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Bullying Prevention: What Parents Can Do

Bullying prevention, like most bullying, begins at home. Some parents try to escape responsibility by proclaiming, “Not my child,” or “there’s nothing I can do; it’s up to the school.” In fact, it is the responsibility of every parent to help their children understand bullying and to do everything possible to

teach them not to become either a bully or a victim.

The most important thing parents can do is to talk with their children regularly about bullying. Since bullying often begins in preschool, these conversations should begin early. These conversations are the best way to find out if your child is being bullied or is a bully.

  • What are your child’s views on bullying?
  • Does s/he understand that bullying can be physical and verbal?
  • Does she understand the connection between bullying and cyberbullying?
  • Does your child know a bully?
  • Does your child know anyone who is being bullied?

Next, it is important to help your child understand that reporting bullying (to you or to the principal, a teacher, a counselor, or a coach) is the right thing to do. Your child needs to understand that bullying rarely stops without some intervention, and that reporting busying is the best way to stop the bully and protect other children.

Here are some key tips for your conversations with your child.

If you think your child is a bully.

  • Talk about bullying behavior again and again, being consistent about everything you say to your child.
  • Communicate the importance of exercising care not to hurt another person’s feelings.
  • Be alert if your child demonstrates signs of being overly confident and arrogant.
  • Watch for and discuss your child’s lack of empathy for children who are being bullied.
  • Try (and try again) to teach your child the difference between friendly teasing of a friend and hurtful teasing = bullying.
  • Watch to see if and how your child likes to be in control of social interactions.
  • Do not allow bullying behaviors (by anyone) in your family.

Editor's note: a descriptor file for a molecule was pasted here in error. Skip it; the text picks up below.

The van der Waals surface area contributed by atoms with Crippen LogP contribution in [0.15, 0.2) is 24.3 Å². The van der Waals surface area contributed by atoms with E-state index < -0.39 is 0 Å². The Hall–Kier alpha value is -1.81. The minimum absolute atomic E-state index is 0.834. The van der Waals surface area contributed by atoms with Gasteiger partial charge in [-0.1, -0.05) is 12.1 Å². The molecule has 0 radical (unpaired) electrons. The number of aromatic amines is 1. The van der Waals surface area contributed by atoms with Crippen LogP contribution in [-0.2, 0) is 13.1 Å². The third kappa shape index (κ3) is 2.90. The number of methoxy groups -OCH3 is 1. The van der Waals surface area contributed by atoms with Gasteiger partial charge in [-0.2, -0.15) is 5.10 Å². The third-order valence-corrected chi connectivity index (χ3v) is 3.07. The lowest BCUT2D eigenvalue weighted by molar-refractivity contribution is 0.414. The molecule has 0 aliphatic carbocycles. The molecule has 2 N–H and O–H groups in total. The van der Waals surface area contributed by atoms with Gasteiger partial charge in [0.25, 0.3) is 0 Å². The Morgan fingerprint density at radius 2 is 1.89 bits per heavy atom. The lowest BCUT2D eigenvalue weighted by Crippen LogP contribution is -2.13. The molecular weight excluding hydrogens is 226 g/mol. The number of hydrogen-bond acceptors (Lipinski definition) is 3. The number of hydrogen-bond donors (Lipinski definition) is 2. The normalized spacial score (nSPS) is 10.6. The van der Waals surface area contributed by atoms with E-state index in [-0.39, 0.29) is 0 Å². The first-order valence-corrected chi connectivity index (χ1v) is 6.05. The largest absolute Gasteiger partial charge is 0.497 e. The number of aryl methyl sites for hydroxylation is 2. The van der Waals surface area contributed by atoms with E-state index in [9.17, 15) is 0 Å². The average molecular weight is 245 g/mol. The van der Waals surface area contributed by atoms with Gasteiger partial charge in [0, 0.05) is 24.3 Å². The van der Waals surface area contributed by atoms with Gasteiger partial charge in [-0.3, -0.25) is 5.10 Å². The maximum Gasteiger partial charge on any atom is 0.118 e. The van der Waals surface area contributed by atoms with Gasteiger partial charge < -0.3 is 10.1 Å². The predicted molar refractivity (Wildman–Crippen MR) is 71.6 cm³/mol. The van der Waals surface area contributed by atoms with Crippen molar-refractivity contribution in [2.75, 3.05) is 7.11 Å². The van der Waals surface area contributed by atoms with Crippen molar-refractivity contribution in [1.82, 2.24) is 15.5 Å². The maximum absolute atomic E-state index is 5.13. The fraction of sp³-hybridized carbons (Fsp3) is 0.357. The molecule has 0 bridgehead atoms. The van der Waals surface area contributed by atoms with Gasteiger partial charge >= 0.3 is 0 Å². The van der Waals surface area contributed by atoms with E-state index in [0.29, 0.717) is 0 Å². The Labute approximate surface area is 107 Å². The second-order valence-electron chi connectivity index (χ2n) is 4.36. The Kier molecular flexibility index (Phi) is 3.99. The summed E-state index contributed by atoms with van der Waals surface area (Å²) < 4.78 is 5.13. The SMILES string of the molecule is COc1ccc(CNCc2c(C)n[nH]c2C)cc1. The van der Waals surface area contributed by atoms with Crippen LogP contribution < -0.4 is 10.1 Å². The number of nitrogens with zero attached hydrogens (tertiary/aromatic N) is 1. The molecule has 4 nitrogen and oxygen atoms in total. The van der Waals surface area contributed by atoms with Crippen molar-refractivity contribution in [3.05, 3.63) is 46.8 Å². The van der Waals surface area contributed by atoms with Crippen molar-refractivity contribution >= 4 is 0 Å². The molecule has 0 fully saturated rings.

• Keep in mind that boys are not the only bullies. Sometimes, girls are worse verbal bullies.
  • Be a positive role model. Ask the same of other relatives.

If you think your child is being bullied.

  • Talk with your child about bullying, harassment and intimidation. Ensure your child understands the definition of each. Discuss other children at school who are being bullied, harassed or intimidation.
  • Look for signs of bullying in your child:
    • Grades dropping
    • Inappropriate temper outbursts
    • Loss of appetite
    • Bruises
    • Regularly losing items at school – school supplies, money, lunch, etc.
    • Wanting to stay home from school or skip other activities
    • Reluctance to ride the school bus
  • Teach your child that it is acceptable to ask for help, when to ask, and whom to ask.
  • Suggest to your child that s/he should try to stay with a group of children, because bullies typically try to isolate children.
  • Encourage your child to make new friends and to become involved in new group activities.
  • Always be sympathetic and caring when discussing bullying with your child. Ensure that other role models and relatives do the same. Never blame a victim.
  • Never ignore bullying. Alert the school (or other place where bullying occurs). Your child needs your help with a bullying situation. Your child will be frightened, ashamed, and demoralized. S/he needs you to be his/her advocate.
  • Be a positive role model.

It is important to treat all forms of bullying as of equal importance. Some bullies use physical pushing or hitting; some spread rumors and lies verbally; some spread stories using email, social media and chat groups; some bully by encouraging their “group” to exclude a victim. Remember that anyone can be a bully.

With your help, your child can survive being bullied, can learn to stand up to bullying, or can learn to stop bullying. What all children need to understand, and what every parent can help them understand, is that bullying in any form is wrong.